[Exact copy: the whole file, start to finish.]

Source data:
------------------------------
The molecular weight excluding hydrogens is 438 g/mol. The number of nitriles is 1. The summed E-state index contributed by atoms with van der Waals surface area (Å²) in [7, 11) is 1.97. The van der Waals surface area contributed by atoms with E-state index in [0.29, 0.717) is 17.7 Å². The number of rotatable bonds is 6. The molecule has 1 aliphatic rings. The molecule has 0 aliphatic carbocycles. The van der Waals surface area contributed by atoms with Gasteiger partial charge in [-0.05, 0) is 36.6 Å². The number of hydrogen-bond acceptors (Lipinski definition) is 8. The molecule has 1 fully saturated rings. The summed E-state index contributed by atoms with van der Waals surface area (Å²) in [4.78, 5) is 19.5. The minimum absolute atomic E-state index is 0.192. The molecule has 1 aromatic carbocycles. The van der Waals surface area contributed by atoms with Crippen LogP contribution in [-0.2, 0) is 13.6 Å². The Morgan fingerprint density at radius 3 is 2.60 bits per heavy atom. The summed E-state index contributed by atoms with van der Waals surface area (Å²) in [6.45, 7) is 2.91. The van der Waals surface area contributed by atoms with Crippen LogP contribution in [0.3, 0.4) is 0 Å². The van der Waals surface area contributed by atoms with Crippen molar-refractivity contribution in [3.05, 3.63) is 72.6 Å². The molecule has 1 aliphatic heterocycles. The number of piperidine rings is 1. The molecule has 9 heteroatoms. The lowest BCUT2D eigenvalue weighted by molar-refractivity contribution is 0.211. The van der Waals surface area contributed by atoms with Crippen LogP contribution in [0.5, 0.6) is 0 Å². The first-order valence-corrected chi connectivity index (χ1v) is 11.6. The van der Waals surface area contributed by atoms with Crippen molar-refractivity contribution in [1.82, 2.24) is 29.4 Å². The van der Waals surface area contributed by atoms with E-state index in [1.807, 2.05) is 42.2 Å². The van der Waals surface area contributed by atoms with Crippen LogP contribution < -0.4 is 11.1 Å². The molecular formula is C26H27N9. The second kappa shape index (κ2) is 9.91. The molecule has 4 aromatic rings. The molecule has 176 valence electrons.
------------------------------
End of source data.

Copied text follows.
The molecular weight excluding hydrogens is 438 g/mol. The number of nitriles is 1. The summed E-state index contributed by atoms with van der Waals surface area (Å²) in [7, 11) is 1.97. The van der Waals surface area contributed by atoms with E-state index in [0.29, 0.717) is 17.7 Å². The number of rotatable bonds is 6. The molecule has 1 aliphatic rings. The molecule has 0 aliphatic carbocycles. The van der Waals surface area contributed by atoms with Gasteiger partial charge in [-0.05, 0) is 36.6 Å². The number of hydrogen-bond acceptors (Lipinski definition) is 8. The molecule has 1 fully saturated rings. The summed E-state index contributed by atoms with van der Waals surface area (Å²) in [4.78, 5) is 19.5. The minimum absolute atomic E-state index is 0.192. The molecule has 1 aromatic carbocycles. The van der Waals surface area contributed by atoms with Crippen LogP contribution in [-0.2, 0) is 13.6 Å². The Morgan fingerprint density at radius 3 is 2.60 bits per heavy atom. The summed E-state index contributed by atoms with van der Waals surface area (Å²) in [6.45, 7) is 2.91. The van der Waals surface area contributed by atoms with Crippen LogP contribution in [0.3, 0.4) is 0 Å². The van der Waals surface area contributed by atoms with Crippen molar-refractivity contribution in [3.05, 3.63) is 72.6 Å². The molecule has 1 aliphatic heterocycles. The number of piperidine rings is 1. The molecule has 9 heteroatoms. The lowest BCUT2D eigenvalue weighted by molar-refractivity contribution is 0.211. The van der Waals surface area contributed by atoms with Crippen LogP contribution in [0.5, 0.6) is 0 Å². The first-order valence-corrected chi connectivity index (χ1v) is 11.6. The van der Waals surface area contributed by atoms with Crippen molar-refractivity contribution in [1.82, 2.24) is 29.4 Å². The van der Waals surface area contributed by atoms with E-state index in [1.807, 2.05) is 42.2 Å². The van der Waals surface area contributed by atoms with Crippen LogP contribution < -0.4 is 11.1 Å². The molecular formula is C26H27N9. The second kappa shape index (κ2) is 9.91. The molecule has 4 aromatic rings. The molecule has 176 valence electrons.